>> redding is a great place. a whole lot of people cheering for it. tom, thanks. the series continues tomorrow night.

By Tom Brokaw Correspondent
NBC News
updated 3/2/2011 8:16:01 PM ET 2011-03-03T01:16:01

Editor’s Note: This week, NBC is taking a look at the challenges and opportunities for America.  As part of the series, "America at the Crossroads," NBC's Tom Brokaw travels to Reading, Pa., emblematic of many struggling cities where factories have shut down and jobs are scarce.

In a classroom at Reading High School, there's an energetic debate on the city's economy.

"Fifteen years ago, we were the No. 1 outlet center of the world!" one girl said.

Reading was once a destination city, buzzing with factories, overflowing with retail stores. Today, it is a far different place.

“I actually was giving a speech in class and I opened up the speech by a show of hands, ‘Who cannot wait to get out of Reading?’ and sure enough, my whole class raised their hand,” said senior Tyler Washington.

He says that after college, he wants to come back someday, but he doesn't know when.

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Principal Wynton Butler says Reading doesn't have diversity of employment to keep students here.

"So if they're interested in certain fields, they know they have to go off to another city," Butler says.

One vacant industrial site is symptomatic of what happened to the city. Until about 10 years ago, 3,000 people made truck frames there, but then the company that owned the plant packed up and moved out.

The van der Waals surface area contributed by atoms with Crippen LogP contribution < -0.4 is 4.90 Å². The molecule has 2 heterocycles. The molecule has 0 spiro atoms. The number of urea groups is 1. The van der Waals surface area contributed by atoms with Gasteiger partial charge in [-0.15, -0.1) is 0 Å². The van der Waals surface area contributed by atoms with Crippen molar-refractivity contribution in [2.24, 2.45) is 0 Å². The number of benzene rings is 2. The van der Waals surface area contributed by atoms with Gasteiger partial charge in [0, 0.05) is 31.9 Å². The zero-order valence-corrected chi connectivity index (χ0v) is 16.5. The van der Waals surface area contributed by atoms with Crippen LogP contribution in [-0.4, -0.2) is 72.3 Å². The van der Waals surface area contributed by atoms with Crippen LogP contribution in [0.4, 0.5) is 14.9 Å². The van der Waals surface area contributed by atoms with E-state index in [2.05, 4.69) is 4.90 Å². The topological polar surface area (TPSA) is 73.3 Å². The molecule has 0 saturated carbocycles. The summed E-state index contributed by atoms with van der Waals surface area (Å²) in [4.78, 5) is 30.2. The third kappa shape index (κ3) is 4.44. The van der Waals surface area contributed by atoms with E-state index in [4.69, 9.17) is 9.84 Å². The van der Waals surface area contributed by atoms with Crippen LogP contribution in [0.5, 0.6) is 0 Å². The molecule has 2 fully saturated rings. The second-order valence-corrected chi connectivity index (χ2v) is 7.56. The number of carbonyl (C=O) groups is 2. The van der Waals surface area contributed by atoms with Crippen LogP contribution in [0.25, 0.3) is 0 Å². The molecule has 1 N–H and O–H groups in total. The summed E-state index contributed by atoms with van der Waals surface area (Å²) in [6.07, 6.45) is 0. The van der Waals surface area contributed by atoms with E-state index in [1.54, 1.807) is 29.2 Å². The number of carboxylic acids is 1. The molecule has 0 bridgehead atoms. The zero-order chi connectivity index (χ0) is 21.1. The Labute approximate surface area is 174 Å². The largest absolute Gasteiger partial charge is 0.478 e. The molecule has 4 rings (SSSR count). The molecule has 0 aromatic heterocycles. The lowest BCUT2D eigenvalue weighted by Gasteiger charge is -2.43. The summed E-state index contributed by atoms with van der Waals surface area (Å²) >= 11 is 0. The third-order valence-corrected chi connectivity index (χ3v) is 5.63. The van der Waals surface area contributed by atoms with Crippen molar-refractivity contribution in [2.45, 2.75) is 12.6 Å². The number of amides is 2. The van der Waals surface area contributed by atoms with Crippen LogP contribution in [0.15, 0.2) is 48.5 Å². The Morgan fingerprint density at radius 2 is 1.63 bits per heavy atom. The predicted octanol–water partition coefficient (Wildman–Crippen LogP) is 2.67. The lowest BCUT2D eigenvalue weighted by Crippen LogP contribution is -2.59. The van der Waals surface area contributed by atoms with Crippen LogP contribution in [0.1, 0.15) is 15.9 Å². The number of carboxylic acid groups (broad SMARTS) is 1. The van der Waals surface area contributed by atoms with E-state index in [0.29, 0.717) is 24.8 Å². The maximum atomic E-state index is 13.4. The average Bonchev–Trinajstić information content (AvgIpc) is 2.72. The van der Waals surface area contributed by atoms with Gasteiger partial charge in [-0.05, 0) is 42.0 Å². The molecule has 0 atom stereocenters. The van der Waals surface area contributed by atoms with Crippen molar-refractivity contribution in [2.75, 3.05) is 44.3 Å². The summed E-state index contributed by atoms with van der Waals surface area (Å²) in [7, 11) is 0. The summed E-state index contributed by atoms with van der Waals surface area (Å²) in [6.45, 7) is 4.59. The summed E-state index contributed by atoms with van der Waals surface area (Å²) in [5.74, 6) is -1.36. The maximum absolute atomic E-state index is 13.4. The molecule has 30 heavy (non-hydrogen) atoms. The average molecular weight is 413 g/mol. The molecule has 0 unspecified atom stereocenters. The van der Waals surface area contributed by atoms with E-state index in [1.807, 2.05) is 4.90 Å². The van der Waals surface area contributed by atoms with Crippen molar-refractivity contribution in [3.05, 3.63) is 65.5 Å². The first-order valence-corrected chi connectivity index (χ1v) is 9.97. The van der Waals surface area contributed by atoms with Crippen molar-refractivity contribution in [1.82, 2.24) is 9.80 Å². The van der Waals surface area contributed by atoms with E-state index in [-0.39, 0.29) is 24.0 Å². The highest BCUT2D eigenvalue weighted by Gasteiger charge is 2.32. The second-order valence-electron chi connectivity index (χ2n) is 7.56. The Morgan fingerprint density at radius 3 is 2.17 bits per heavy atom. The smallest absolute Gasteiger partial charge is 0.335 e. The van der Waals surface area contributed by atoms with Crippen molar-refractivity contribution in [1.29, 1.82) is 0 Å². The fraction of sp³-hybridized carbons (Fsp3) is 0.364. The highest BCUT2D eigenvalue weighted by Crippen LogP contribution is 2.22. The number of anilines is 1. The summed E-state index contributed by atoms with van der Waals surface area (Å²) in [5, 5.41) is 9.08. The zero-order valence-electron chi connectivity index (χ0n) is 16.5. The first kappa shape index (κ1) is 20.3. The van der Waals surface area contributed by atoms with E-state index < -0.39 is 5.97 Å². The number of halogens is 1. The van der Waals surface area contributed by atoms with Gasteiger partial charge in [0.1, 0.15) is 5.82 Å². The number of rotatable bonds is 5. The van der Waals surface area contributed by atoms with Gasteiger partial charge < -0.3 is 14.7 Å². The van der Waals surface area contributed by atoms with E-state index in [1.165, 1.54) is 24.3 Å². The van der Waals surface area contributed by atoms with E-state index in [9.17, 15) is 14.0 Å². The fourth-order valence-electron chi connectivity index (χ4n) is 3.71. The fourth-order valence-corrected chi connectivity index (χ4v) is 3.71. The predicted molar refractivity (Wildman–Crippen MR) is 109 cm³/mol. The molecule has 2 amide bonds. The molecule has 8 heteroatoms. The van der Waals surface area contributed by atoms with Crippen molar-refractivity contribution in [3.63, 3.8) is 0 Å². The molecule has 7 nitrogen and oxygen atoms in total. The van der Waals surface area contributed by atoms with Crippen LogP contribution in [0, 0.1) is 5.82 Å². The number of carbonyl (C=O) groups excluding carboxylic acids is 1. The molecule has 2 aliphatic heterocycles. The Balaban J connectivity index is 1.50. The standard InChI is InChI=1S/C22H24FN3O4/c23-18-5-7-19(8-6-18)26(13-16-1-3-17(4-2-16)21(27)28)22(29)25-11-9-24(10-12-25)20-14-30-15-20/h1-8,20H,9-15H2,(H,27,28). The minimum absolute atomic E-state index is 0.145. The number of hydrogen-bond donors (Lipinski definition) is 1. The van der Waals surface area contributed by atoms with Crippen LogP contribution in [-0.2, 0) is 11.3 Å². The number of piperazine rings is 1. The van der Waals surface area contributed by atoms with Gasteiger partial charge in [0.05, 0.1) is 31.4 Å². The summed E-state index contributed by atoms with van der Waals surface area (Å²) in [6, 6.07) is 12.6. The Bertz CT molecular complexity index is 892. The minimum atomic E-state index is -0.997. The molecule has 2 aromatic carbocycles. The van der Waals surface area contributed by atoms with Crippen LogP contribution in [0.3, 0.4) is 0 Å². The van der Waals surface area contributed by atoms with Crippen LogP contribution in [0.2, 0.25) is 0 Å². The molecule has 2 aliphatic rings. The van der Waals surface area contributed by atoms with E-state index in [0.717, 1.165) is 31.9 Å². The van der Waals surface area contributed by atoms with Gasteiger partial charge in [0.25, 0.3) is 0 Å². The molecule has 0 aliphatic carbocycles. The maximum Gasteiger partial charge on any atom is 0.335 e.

Now, the city's unemployment rate is 12 percent and the poverty level is 34.5 percent — the highest in Pennsylvania. The city also has a shrinking tax base.

"Our total bill for police and fire on an annual basis is about $40 million," Mayor Thomas McMahon, chief executive and chief cheerleader of this city of 81,000 people. "Our total tax that comes in on property tax and earned income tax is only 30 (million dollars)."

Reading has been designated by the state as officially "financially distressed," a status that gives the city the power to raise taxes and more power in collective bargaining with public unions. In return, Reading must balance its budget.

Reading is not alone. Other Pennsylvania cities that once relied on manufacturing have lost 40 percent of those jobs in the past 20 years.

Many experts believe that the old rules of separate cities and counties will have to be changed, that they should consolidate so costs can be shared and opportunities created on a regional basis.

McMahon says places like Reading should team up with surrounding governments.

“We've got to get away from this little mentality that every borough and burgh and tiny city has to survive on their own," McMahon said. "I think metro government makes a lot of sense.”

In the meantime, the prospect of more cuts in the city budget worries Police Chief Bill Heim. He has lost 20 percent of his force in the last four years.

"We're cut to the bone in so many places that public safety, police officers and firefighters are now feeling that pinch," Heim said.

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Albert Boscov, a prominent businessman, is leading the charge to make Reading an arts center, to renovate downtown neighborhoods. Despite the tough odds, he refuses to give up.

Asked if he were a young investor, without the emotional attachment to Reading that he has, would he put dollars into the city at this point, Boscov was optimistic.

“It's not a great investment from a real estate point of view because it hasn't gone up yet,” Boscov said. “Our feeling is with the housing programs, with all the things we're doing downtown, that we will see a reversal in real estate.”